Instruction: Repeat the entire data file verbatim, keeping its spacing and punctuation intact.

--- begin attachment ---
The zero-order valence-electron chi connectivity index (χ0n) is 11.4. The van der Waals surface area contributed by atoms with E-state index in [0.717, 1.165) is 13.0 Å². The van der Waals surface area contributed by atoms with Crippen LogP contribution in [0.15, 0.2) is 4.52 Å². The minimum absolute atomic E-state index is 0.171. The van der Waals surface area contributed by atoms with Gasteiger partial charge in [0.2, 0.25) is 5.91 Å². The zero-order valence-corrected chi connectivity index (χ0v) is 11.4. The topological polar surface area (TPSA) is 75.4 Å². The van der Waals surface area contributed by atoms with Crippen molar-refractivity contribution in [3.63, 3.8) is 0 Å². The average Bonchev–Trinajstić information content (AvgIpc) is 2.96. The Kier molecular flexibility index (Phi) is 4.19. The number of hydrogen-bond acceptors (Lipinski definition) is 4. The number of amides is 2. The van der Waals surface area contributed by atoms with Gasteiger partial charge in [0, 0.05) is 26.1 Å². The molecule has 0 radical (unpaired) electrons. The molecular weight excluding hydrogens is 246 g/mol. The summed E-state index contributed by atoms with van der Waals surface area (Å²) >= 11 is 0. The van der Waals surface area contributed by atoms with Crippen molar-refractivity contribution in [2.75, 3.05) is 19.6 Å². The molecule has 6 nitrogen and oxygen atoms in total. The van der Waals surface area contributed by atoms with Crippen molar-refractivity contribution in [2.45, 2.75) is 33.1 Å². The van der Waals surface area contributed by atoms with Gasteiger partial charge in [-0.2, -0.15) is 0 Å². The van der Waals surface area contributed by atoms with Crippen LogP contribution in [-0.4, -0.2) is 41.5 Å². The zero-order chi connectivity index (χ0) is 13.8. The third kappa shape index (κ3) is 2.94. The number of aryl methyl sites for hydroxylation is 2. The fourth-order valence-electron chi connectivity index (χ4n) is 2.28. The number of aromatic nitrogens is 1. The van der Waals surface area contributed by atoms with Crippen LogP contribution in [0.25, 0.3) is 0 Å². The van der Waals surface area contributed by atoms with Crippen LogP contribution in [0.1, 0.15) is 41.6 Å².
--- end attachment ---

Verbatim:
The zero-order valence-electron chi connectivity index (χ0n) is 11.4. The van der Waals surface area contributed by atoms with E-state index in [0.717, 1.165) is 13.0 Å². The van der Waals surface area contributed by atoms with Crippen LogP contribution in [0.15, 0.2) is 4.52 Å². The minimum absolute atomic E-state index is 0.171. The van der Waals surface area contributed by atoms with Gasteiger partial charge in [0.2, 0.25) is 5.91 Å². The zero-order valence-corrected chi connectivity index (χ0v) is 11.4. The topological polar surface area (TPSA) is 75.4 Å². The van der Waals surface area contributed by atoms with Crippen molar-refractivity contribution in [3.63, 3.8) is 0 Å². The average Bonchev–Trinajstić information content (AvgIpc) is 2.96. The Kier molecular flexibility index (Phi) is 4.19. The number of hydrogen-bond acceptors (Lipinski definition) is 4. The number of amides is 2. The van der Waals surface area contributed by atoms with Gasteiger partial charge in [0, 0.05) is 26.1 Å². The molecule has 0 radical (unpaired) electrons. The molecular weight excluding hydrogens is 246 g/mol. The summed E-state index contributed by atoms with van der Waals surface area (Å²) >= 11 is 0. The van der Waals surface area contributed by atoms with Crippen molar-refractivity contribution in [2.75, 3.05) is 19.6 Å². The molecule has 6 nitrogen and oxygen atoms in total. The van der Waals surface area contributed by atoms with Crippen molar-refractivity contribution in [2.45, 2.75) is 33.1 Å². The van der Waals surface area contributed by atoms with Gasteiger partial charge in [-0.2, -0.15) is 0 Å². The van der Waals surface area contributed by atoms with Crippen LogP contribution in [-0.4, -0.2) is 41.5 Å². The zero-order chi connectivity index (χ0) is 13.8. The third kappa shape index (κ3) is 2.94. The number of aryl methyl sites for hydroxylation is 2. The fourth-order valence-electron chi connectivity index (χ4n) is 2.28. The number of aromatic nitrogens is 1. The van der Waals surface area contributed by atoms with Crippen LogP contribution in [0.25, 0.3) is 0 Å². The van der Waals surface area contributed by atoms with Crippen LogP contribution in [0.1, 0.15) is 41.6 Å².